1271. Differences in self-reported severity of symptoms between women and men experiencing influenza-like illness
Session: Poster Abstract Session: Clinical Infectious Diseases: Respiratory Infections
Friday, October 28, 2016
Room: Poster Hall
Posters
  • ARI ID Week 2016 poster.pdf (526.2 kB)
  • Background: Sex-based differences on the severity of influenza-like illness (ILI) among healthy young adults are understudied. Here we compared self-reported symptom severity for non-influenza infections between women and men.

    Methods: We enrolled otherwise healthy adults who presented with influenza-like illness (ILI) at five US military hospitals between 2009-14. Respiratory pathogens were diagnosed by single and multiplex PCR tests. Individuals were asked to classify symptoms as either none, mild, moderate or severe; composite scores were calculated through seven days of illness in the following four categories: (1) lower respiratory: cough, breathing difficulty, hoarseness or chest pain, (2) upper respiratory: earache, runny nose, sore throat or sneezing; (3) systemic: chills, muscle ache, headache and fatigue; (4) total sum.

    Results:

    897 respiratory infections were analyzed, including 492 cases (55%) from men and 405 (45%) from women. The median age of women and men were (28y, IQR [23, 35]) and (29y, IQR [24.2, 35.6]). Women were less likely to be active-duty military (64% vs 92%, p<0.001) or smoke cigarettes (17% vs 25%, p=0.002). Rhinovirus/enterovirus (n=218), influenza (n=173) and coronavirus (n=102) accounted for 55% of all infections. No pathogen was detected in 38.5% of cases (n=345); distributions were similar between women and men. Given significant differences in vaccine rates between men and women, influenza cases were removed from the analysis. Combining all remaining infections and adjusting for age, military status and recent respiratory infection, we found that women were significantly more likely to report severe hoarseness (18.2% vs. 11.7%, p=0.04), fatigue (40.1% vs. 30.4%, p=0.02), earache (14.9% vs. 7.1%, p<0.01), muscle ache (27.1% vs. 15.7%, p<0.01), nausea (8.2% vs. 4.1%, p=0.04) and sore throat (36.3% vs. 27.9%, p=0.04). Composite severity scores did not differ between women and men on the first two days of illness; however, women reported higher severity scores on days 3-7 of illness.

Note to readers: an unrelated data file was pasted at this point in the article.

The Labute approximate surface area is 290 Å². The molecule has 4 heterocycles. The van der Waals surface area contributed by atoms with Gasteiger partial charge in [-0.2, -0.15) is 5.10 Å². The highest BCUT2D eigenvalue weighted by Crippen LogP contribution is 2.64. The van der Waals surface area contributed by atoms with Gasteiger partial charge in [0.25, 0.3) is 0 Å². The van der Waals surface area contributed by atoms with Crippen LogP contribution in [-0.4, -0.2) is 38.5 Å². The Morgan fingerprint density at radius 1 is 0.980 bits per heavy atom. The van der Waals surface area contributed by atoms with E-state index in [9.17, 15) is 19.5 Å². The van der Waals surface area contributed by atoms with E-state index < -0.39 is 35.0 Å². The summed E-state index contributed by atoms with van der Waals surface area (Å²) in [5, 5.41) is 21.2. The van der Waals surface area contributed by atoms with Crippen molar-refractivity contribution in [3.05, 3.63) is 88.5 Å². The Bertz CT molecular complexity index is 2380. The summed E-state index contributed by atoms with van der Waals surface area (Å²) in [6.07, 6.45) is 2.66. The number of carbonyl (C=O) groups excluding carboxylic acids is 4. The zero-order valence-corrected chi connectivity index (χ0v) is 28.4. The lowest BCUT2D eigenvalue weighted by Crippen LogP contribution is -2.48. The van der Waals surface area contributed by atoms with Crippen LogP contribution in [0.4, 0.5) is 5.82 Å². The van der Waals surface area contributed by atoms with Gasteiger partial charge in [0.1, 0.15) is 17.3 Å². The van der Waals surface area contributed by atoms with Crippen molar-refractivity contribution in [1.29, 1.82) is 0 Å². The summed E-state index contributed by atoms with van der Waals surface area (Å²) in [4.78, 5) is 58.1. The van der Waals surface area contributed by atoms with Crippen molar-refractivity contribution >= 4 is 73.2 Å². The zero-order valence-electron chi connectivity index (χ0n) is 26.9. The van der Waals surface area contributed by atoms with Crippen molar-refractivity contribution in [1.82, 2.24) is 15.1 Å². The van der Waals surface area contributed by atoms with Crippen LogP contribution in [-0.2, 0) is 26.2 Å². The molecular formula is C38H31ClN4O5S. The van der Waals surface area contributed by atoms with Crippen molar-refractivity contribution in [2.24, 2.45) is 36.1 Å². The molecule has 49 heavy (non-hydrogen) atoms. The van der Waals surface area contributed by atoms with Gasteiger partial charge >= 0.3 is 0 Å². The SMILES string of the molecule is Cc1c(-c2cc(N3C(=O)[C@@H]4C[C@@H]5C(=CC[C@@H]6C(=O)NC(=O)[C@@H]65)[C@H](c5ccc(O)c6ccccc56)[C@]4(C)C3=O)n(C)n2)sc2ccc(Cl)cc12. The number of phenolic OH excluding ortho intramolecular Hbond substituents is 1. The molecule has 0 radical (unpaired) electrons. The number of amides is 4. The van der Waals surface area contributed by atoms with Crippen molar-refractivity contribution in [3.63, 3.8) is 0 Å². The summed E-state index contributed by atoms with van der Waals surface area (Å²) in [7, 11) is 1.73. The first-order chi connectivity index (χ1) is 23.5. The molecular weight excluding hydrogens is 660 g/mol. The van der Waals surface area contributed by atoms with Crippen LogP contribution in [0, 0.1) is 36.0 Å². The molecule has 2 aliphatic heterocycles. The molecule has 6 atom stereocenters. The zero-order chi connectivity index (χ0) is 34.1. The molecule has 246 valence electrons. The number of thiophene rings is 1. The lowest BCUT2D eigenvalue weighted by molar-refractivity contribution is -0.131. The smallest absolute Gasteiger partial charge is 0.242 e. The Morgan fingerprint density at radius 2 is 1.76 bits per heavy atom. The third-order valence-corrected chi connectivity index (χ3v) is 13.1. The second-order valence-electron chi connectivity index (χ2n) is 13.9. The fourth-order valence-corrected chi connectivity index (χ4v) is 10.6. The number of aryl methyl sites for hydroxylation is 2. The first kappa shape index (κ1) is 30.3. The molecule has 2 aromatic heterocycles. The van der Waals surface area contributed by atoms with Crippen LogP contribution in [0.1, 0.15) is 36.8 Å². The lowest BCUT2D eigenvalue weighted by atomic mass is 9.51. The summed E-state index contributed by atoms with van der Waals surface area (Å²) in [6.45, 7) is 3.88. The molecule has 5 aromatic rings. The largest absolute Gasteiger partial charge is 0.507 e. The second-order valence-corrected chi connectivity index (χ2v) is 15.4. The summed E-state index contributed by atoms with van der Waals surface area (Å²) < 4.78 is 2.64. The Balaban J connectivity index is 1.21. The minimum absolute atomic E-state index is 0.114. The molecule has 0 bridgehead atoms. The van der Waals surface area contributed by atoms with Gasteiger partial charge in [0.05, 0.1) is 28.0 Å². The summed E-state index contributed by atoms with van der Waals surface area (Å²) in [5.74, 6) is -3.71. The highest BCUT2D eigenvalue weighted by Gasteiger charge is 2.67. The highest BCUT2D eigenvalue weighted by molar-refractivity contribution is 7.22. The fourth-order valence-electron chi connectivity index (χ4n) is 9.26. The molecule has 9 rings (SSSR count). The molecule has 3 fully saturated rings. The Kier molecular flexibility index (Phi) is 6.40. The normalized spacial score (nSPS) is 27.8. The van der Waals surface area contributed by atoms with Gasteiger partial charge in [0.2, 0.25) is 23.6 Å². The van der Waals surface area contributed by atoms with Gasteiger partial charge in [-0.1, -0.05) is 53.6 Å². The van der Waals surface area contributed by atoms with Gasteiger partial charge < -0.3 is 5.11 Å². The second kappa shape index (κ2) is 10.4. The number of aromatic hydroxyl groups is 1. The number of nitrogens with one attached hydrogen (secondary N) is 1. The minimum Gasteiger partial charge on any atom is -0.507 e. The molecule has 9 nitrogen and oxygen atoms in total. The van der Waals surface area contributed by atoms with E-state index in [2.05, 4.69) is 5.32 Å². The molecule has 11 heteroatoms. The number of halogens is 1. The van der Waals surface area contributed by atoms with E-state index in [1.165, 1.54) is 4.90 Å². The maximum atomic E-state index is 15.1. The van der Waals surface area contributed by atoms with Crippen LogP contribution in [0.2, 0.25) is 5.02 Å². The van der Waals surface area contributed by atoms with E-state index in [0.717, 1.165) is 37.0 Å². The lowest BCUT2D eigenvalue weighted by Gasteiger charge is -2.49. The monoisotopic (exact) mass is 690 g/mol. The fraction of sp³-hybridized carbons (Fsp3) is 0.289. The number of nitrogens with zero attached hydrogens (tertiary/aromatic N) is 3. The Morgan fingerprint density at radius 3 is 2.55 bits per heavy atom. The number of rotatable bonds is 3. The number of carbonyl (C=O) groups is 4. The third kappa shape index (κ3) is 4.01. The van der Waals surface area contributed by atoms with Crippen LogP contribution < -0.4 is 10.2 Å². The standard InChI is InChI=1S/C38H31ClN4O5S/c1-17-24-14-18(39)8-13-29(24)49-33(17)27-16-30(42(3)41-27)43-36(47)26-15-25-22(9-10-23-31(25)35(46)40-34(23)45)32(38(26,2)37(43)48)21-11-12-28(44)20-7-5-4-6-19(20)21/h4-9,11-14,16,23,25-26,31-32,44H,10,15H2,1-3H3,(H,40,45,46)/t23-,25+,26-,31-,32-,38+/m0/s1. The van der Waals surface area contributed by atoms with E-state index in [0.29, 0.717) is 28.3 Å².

Conclusion: In this study of healthy young adults, women reported more severe respiratory symptoms than men. Further research regarding sex-based differences on the natural history of respiratory infection is warranted.

    Robert Deiss, MD1, Wei-Ju Chen, PhD2, Christian Coles, PhD2, Mary Fairchok, MD3, Christina Schofield, MD FACP, FIDSA4, Patrick Danaher, MD, FIDSA5, Erin Hansen, BS6, Tahaniyat Lalani, MD1, Jacqueline Owens Milzman, M.S.2, Deepika Mor, MS7, Michelande Ridore, MS8, Timothy Burgess, MD9, Eugene Millar, PhD7 and John Arnold, MD10, (1)Infectious Disease Clinical Research Program, Uniformed Services University of the Health Sciences, Rockville, MD, (2)Infectious Disease Clinical Research Program, Uniformed Services University of the Health Sciences, Bethesda, MD, (3)Pediatrics, Mary Bridge Children's Hospital, Multicare, Tacoma, WA, (4)Madigan Army Medical Center, Tacoma, WA, (5)San Antonio Military Health System, Fort Sam Houston, TX, (6)Naval Health Research Center, San Diego, CA, (7)Infectious Disease Clinical Research Program, Department of Preventive Medicine and Biostatistics, Uniformed Services University, Rockville, MD, (8)Children's National Medical Center, Washington, DC, (9)Infectious Disease Clinical Research Program, Department of Preventive Medicine and Biostatistics, Uniformed Services University of the Health Sciences, Bethesda, MD, (10)Naval Medical Center San Diego, San Diego, CA

    Disclosures:

    R. Deiss, None

    W. J. Chen, None

    C. Coles, None

    M. Fairchok, None

    C. Schofield, None

    P. Danaher, None

    E. Hansen, None

    T. Lalani, None

    J. Owens Milzman, None

    D. Mor, None

    M. Ridore, None

    T. Burgess, None

    E. Millar, None

    J. Arnold, None

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